Here is another comic about security! I swear, everything a security expert needs to know can be learned by reading old comics. If you ask me, these security guys are overpaid. Wait, I am one of those security guys now! Never mind.

This is yet another Franco-Belgian comic. This one was published in 1971. How does a pre-AOL comic relate to computing security? Well, read on!

Context: The heroes are looking for a friend, who  disappeared after responding to a "help-wanted" classified ad in the local newspaper. The ad was anonymous, so only the newspaper knows who the ad poster was.

For Millenials: classified ads were pages covered with various ads and announcements you could publish for a fee. An anonymous ad was like Craiglist on paper, with not even a phone number, only a reference that you responded to by writing a letter to the newspaper. Say what? What's a newspaper, you ask? Oh, man... Forget it. Just enjoy the comic.

Click on image for original size.

A great social satire series

The comic is from the album "The Awkward Age", part of the "Walter Mellon" series (Achille Talon, "L'âge ingrat" in French).

Only one album of the series was translated into English, sadly: Magnesia's Treasure. The latter is a hilarious romp in a South American country where a local treasure is disputed between head-shrinking (but business-minded) natives, a no-nonsense military, greedy guerilla men, a naive countess, and scappy explorers. In a satirical tone, the series visits very serious topics such as war, terrorism, dictatorship, without every becoming preachy or strident.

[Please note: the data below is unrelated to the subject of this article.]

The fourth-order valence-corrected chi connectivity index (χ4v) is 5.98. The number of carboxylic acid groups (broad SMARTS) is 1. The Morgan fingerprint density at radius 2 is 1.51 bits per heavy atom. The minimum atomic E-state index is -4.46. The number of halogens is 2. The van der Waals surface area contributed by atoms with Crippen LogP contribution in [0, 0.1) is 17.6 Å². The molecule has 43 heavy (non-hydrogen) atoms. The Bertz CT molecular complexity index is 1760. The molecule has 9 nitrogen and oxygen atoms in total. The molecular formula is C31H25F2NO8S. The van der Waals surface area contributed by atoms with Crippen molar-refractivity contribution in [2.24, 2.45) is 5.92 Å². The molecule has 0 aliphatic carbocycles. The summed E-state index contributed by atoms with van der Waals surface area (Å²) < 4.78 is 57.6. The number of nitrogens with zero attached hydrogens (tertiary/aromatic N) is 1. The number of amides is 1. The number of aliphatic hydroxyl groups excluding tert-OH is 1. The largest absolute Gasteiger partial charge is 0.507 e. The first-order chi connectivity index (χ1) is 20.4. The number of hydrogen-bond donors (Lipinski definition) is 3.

But wait... What maid?

In information security, the "evil maid attack" happens when a dishonest employee steal his company's information, especially files. In this comic, the file in question is the confidential list of ad posters. In a modern, computerized company, the files would be located on a machine that is left unlocked, or would be intercepted and copied while the dishonest employee is able to access them.

In the last few years, I have seen  two cases where a sales manager left a company to join a competitor, bringing with him a list of the juiciest, most valuable customer contracts from his former employer. Of course, in both instances, they ended up in court. I don't know if these sales managers made money from the stolen customer lists, but their lawyers certainly did get richer.


A comic about password safety

This 1966 comic below is a perfect illustration of what not to do to validate a password.

Context: Our heroes are fleeing the state police in a German-speaking dictatorship and are trying to reach a dissident network. Click for original size.

Common sense, amirite?

 This is an English translation (mostly by artist Miriam Korver) of a page from "QRN over Bretzelburg", a graphic novel in the "Spirou and Fantasio" series. It was originally published in 1966.